There are two distinct schools of thought, when it comes to building a successful franchise in the Association. The Miami Heat have played in the last two NBA Finals and won the Title this past June, with a team built through Free Agency; with three All-Stars on their roster and the rest of the team consisting of role players and less talented starters. Teams that have attempted the Heat’s path to a Championship, include the New York Knicks and this season the Brooklyn Nets, who have based their marketing campaign to attract fans in their new city, on the players that they have labeled “The Core Four,” starting guards Deron Williams and Joe Johnson, forward Gerald Wallace and center Brook Lopez.
The alternative, is to use the blueprint that has made the San Antonio Spurs, one of the elite teams in the Association, since the dawn of the millennium. That is to build your team through smart draft choices, augmenting a young and talented roster with select Free Agent acquisitions. The Oklahoma City Thunder used that game-plan to turn around their organization in just four years, as they represented the Western Conference in the Finals, before falling to Miami in the series. The Memphis Grizzlies have gone with that philosophy as well and it has paid off with the perennial Lottery team making the Playoffs the past two years.
Two years ago, the Cleveland Cavaliers were at a crossroad; with a team built around an All-Star forward, who had decided to take his talents to South Beach. Newly installed General Manager Chris Grant had a trade exception at his disposal, valued at over $14 million, that he could have used to give the team a quick fix in a trade with another club. However, Grant decided to take his lumps, allowing the exception to expire and trading some veterans for draft picks to replenish his roster; including trading former starting point guard Mo Williams to the Los Angeles Clippers which landed Cleveland the number one pick in the 2011 NBA Draft, Rookie Of The Year, Kyrie Irving.
The Cavaliers currently have one on the youngest rosters in the Association, with the only player currently on the squad over the 30, is reserve Luke Walton. They are hoping that forward Tristan Thompson; who was also taken in the first round of the 2011 Draft; can improve from his rookie campaign, when he showed flashes of greatness. Cleveland added another pair of first round picks this past June, adding shooting guard Dion Waiters and center Tyler Zeller to the team, two more players they are hoping will be future cornerstones for the franchise.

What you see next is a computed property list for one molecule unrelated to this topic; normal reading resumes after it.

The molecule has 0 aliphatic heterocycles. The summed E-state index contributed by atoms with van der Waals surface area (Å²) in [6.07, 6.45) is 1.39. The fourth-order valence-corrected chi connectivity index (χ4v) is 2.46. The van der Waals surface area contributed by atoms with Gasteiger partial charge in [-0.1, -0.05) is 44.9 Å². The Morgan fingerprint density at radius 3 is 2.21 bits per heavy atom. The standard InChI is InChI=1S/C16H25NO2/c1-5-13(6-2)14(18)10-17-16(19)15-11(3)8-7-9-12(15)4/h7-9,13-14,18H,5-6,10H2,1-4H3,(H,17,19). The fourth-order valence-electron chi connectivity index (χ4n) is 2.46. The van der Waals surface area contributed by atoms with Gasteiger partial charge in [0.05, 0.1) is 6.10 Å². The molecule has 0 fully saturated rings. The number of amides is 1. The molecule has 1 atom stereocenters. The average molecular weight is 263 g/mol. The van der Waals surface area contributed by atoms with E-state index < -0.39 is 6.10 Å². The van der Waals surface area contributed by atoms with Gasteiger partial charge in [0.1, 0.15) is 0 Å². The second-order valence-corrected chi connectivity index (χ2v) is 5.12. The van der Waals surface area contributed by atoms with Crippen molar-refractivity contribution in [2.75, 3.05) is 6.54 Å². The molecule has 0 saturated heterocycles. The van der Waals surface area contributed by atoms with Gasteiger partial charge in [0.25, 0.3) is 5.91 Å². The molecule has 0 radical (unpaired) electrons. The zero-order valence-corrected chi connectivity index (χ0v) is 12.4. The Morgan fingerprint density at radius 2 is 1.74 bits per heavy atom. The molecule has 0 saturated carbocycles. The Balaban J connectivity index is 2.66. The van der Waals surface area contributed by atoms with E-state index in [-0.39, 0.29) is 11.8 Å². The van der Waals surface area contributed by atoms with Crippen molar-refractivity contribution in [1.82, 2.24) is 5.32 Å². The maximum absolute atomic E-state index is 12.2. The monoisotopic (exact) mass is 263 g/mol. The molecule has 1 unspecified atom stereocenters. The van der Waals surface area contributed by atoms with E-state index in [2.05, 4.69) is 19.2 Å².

Cleveland, reportedly is on the verge of adding another young player, who could compete for a starting slot in the upcoming campaign, according to the “Salt Lake Tribune,” as their sources have revealed that the team has reached an agreement with small forward C.J. Miles, that will put him in a Cavaliers uniform for the next two-years. Miles has played all seven of his seasons in the Association with the Utah Jazz, before he became an unrestricted Free Agent on July 1, he averaged 9.1 points, 2.1 rebounds and 1.2 assists this past season. Financial terms of the deal have yet to be reported, but that is certainly not a concern for the squad, according to a report published this week.
Grant has done what can only be described as a masterful job of handling the team’s salary cap, as “Hoopsworld” has reported that the Cavaliers, have the most financial flexibility in the NBA, as they are currently are $13.384 million under the cap and still possess their “mini” mid-level exception slot which is $2.575 million. There are eight teams in the Association currently under the cap according to the article, however Cleveland has the most room by far, as they have more than $9 million available than their nearest rival, the Houston Rockets who are $3.687 under the cap. That could make them a major player, next summer in the Free Agent market, or allow them to bring in upper level players via trade, this upcoming campaign.
After having the circus in town for seven years, the Cavaliers went through a terrible season in 2010-2011, but they started to show potential this past campaign. With the flexibility that Grant has given his team, it should not be long before the circus once again comes back to Cleveland.